Singapore Consultancy Pte. Ltd.

Success and Significance: Can We Have Them Both?

Cart 0
Default
Servicing needs through
Meaningful Engagement
line
Success and Significance: Can We Have Them Both?
Success and Significance: Can We Have Them Both?

Success and Significance. Many seek to achieve both in their lifetimes. However, they mean different things to different people. After all, what is seen as a successful life to someone, could be viewed as a wasted life by someone else. Our own definitions of success and significance can only be derived through our own aspirations, and constant self-reflection of our life experiences. 


Using key takeaways from my conversations with a few senior SC members, I try to uncover what success and significance mean to each of them and if there are some commonalities I can spot in their journeys. 

 

Success - The End Goal

Through the course of my interviews, I have found that success is mostly defined as the accomplishment of a purpose. The hallmarks of success vary – from more career orientated interpretations such as reaching the pinnacle of one’s career to more family orientated interpretations such as raising children who possess good core values. Regardless of its interpretation, success is not pursued as the means to an end, but the end in itself, and we pursue it due to the personal fulfilment we obtain from achieving those end goals. It is important to note that financial success is not everything, as the SC consultants unanimously emphasized that there are numerous other aspects of life in which success is measured and attained. Pursuing financial success alone would only lead to a lopsided life.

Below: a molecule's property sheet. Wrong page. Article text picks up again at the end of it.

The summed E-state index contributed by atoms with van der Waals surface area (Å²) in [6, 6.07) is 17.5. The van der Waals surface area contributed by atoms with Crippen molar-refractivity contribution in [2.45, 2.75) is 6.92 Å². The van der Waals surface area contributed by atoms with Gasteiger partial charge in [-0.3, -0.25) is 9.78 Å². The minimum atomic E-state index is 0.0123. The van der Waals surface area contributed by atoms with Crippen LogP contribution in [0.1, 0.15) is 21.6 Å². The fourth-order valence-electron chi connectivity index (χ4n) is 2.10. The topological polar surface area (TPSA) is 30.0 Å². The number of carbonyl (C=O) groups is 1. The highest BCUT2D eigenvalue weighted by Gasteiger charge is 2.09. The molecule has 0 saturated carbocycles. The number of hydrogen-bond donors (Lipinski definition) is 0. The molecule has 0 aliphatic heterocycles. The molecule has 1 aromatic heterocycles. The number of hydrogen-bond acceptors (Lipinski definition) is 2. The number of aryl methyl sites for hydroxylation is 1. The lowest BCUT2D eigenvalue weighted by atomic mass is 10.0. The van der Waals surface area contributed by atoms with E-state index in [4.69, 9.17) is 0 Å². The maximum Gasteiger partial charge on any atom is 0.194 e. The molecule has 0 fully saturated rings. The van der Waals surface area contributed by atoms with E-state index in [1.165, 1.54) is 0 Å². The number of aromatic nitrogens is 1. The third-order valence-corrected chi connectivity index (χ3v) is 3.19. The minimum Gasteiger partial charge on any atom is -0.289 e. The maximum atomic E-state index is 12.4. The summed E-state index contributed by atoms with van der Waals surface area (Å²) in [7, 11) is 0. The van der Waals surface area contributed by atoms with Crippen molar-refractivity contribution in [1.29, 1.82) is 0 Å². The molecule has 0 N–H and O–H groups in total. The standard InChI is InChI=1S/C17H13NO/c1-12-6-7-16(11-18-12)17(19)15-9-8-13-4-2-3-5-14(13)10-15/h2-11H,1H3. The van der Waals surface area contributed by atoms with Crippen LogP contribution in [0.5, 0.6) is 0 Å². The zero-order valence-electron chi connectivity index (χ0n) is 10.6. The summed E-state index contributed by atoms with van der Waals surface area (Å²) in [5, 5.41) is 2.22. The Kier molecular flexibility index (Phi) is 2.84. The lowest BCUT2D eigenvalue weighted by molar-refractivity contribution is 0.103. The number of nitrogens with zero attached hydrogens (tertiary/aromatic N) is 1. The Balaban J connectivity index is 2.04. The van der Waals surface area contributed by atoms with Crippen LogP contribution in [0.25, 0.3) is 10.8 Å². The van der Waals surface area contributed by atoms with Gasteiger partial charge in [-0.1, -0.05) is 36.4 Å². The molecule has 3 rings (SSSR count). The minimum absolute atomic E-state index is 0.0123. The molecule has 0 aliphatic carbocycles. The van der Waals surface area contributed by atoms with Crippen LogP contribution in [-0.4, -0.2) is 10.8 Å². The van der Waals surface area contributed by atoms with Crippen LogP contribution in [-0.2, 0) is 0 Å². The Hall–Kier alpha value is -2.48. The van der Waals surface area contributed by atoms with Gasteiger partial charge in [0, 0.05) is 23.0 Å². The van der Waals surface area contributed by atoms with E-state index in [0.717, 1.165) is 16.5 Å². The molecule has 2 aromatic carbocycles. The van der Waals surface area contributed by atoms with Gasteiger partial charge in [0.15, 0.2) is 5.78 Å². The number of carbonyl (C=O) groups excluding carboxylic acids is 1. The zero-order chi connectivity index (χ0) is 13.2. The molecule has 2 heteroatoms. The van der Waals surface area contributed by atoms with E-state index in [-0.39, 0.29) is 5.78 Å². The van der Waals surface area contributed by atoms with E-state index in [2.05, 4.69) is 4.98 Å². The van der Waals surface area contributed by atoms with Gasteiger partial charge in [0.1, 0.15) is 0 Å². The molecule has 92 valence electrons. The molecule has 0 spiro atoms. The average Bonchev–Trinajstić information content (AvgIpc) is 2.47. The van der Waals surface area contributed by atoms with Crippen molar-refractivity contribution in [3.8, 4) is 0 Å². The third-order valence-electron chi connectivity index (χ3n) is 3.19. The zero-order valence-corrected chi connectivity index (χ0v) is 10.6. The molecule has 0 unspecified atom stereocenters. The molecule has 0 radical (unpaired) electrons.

Significance - The Journey

In contrast, an individual achieves significance by working towards goals which are greater than himself. Examples mentioned included activist and advocacy work towards climate change, poverty alleviation in less developed places, or becoming a mentor to a younger professional. Personal values and beliefs feature much more prominently in this space. The pursuit of significance is also more process orientated as compared to the pursuit of success, as we gain personal fulfilment not only from achieving the final goal, but also from working towards it in a way that is in line with our personal values.


As seen from their definitions, success and significance are not inversely related. However, the two can be conflicted at times. Pursuing career success at all costs, leaves the individual drained, exhausted, and tainted with reduced desire or bandwidth to pursue more meaningful activities that would greatly benefit the community, society, and the world at large. Mr Lennie Lim explains it well when he says, “In the corporate world, you are always looking for the next mountain to climb. Each time you choose to scale the mountain again, there is a cost to it. Is the cost greater than the benefit?” 

 

Is it possible then, to achieve both success and significance in our lives? The consultants at SC that I spoke with all assured me that attaining both are still very possible, even though the approach employed may differ amongst individuals. 


For instance, some consultants, like Mr Check Woei Foo, chose to pursue financial success first, before looking towards other venues to add meaning and significance to their lives. Others, like Mr Lee Guan Liu, were methodical and developed life plans through the Japanese concept of ‘ikigai’ to help them stay on track. Perhaps the most unique life plan was contributed by Mr David Ng, who designed his life plan with a “core -satellite investment portfolio” approach, with 80% of his time and effort dedicated towards achieving core goals in life such as financial success, while 20% went towards the pursuit of his passions. The proportions were then adjusted based on which phase of life he was in.